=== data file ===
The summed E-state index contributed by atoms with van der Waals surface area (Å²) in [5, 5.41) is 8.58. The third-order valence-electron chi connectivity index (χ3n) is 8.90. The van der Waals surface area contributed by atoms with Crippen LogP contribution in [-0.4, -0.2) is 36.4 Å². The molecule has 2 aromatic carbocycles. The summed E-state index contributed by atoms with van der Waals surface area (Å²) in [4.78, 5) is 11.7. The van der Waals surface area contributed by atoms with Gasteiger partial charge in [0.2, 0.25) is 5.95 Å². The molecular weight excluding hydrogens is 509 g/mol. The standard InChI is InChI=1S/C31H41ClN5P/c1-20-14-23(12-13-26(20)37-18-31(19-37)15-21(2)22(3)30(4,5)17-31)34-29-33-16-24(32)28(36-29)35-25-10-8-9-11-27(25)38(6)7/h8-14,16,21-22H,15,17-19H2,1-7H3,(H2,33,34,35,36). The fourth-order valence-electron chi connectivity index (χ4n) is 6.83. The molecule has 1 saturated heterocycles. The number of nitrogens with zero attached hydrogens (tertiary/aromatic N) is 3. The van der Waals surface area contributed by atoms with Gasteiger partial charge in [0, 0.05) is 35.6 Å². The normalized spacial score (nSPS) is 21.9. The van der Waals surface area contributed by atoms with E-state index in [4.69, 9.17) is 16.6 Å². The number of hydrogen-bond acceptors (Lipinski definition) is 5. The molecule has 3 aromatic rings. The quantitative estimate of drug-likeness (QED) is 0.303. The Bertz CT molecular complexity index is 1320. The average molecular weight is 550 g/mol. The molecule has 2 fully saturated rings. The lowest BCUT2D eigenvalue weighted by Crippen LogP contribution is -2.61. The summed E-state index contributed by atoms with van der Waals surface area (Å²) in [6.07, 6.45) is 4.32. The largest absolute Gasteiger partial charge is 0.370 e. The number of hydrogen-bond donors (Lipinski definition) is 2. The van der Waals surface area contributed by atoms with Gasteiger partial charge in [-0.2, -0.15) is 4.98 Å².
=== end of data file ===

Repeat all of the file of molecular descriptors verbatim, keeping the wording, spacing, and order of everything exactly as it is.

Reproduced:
The summed E-state index contributed by atoms with van der Waals surface area (Å²) in [5, 5.41) is 8.58. The third-order valence-electron chi connectivity index (χ3n) is 8.90. The van der Waals surface area contributed by atoms with Crippen LogP contribution in [-0.4, -0.2) is 36.4 Å². The molecule has 2 aromatic carbocycles. The summed E-state index contributed by atoms with van der Waals surface area (Å²) in [4.78, 5) is 11.7. The van der Waals surface area contributed by atoms with Gasteiger partial charge in [0.2, 0.25) is 5.95 Å². The molecular weight excluding hydrogens is 509 g/mol. The standard InChI is InChI=1S/C31H41ClN5P/c1-20-14-23(12-13-26(20)37-18-31(19-37)15-21(2)22(3)30(4,5)17-31)34-29-33-16-24(32)28(36-29)35-25-10-8-9-11-27(25)38(6)7/h8-14,16,21-22H,15,17-19H2,1-7H3,(H2,33,34,35,36). The fourth-order valence-electron chi connectivity index (χ4n) is 6.83. The molecule has 1 saturated heterocycles. The number of nitrogens with zero attached hydrogens (tertiary/aromatic N) is 3. The van der Waals surface area contributed by atoms with Gasteiger partial charge in [0, 0.05) is 35.6 Å². The normalized spacial score (nSPS) is 21.9. The van der Waals surface area contributed by atoms with E-state index in [4.69, 9.17) is 16.6 Å². The number of hydrogen-bond acceptors (Lipinski definition) is 5. The molecule has 3 aromatic rings. The quantitative estimate of drug-likeness (QED) is 0.303. The Bertz CT molecular complexity index is 1320. The average molecular weight is 550 g/mol. The molecule has 2 fully saturated rings. The lowest BCUT2D eigenvalue weighted by Crippen LogP contribution is -2.61. The summed E-state index contributed by atoms with van der Waals surface area (Å²) in [6.07, 6.45) is 4.32. The largest absolute Gasteiger partial charge is 0.370 e. The number of hydrogen-bond donors (Lipinski definition) is 2. The van der Waals surface area contributed by atoms with Gasteiger partial charge in [-0.2, -0.15) is 4.98 Å².